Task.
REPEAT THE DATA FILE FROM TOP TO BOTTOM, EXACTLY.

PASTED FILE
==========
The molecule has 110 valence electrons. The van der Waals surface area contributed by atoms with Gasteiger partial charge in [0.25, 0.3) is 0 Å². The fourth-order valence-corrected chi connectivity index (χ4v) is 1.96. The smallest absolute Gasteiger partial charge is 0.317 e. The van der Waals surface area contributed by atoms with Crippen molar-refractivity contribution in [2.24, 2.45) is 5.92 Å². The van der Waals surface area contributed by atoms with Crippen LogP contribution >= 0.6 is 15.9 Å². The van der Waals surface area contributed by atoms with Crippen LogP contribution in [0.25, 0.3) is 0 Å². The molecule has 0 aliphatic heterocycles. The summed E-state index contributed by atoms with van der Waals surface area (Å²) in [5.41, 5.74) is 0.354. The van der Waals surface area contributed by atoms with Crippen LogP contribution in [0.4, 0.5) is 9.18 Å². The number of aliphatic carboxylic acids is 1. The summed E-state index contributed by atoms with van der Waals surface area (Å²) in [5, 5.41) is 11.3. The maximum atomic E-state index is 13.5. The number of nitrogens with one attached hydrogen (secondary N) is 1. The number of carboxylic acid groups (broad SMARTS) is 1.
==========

The molecule has 110 valence electrons. The van der Waals surface area contributed by atoms with Gasteiger partial charge in [0.25, 0.3) is 0 Å². The fourth-order valence-corrected chi connectivity index (χ4v) is 1.96. The smallest absolute Gasteiger partial charge is 0.317 e. The van der Waals surface area contributed by atoms with Crippen molar-refractivity contribution in [2.24, 2.45) is 5.92 Å². The van der Waals surface area contributed by atoms with Crippen LogP contribution >= 0.6 is 15.9 Å². The van der Waals surface area contributed by atoms with Crippen LogP contribution in [0.25, 0.3) is 0 Å². The molecule has 0 aliphatic heterocycles. The summed E-state index contributed by atoms with van der Waals surface area (Å²) in [5.41, 5.74) is 0.354. The van der Waals surface area contributed by atoms with Crippen LogP contribution in [0.4, 0.5) is 9.18 Å². The number of aliphatic carboxylic acids is 1. The summed E-state index contributed by atoms with van der Waals surface area (Å²) in [5, 5.41) is 11.3. The maximum atomic E-state index is 13.5. The number of nitrogens with one attached hydrogen (secondary N) is 1. The number of carboxylic acid groups (broad SMARTS) is 1.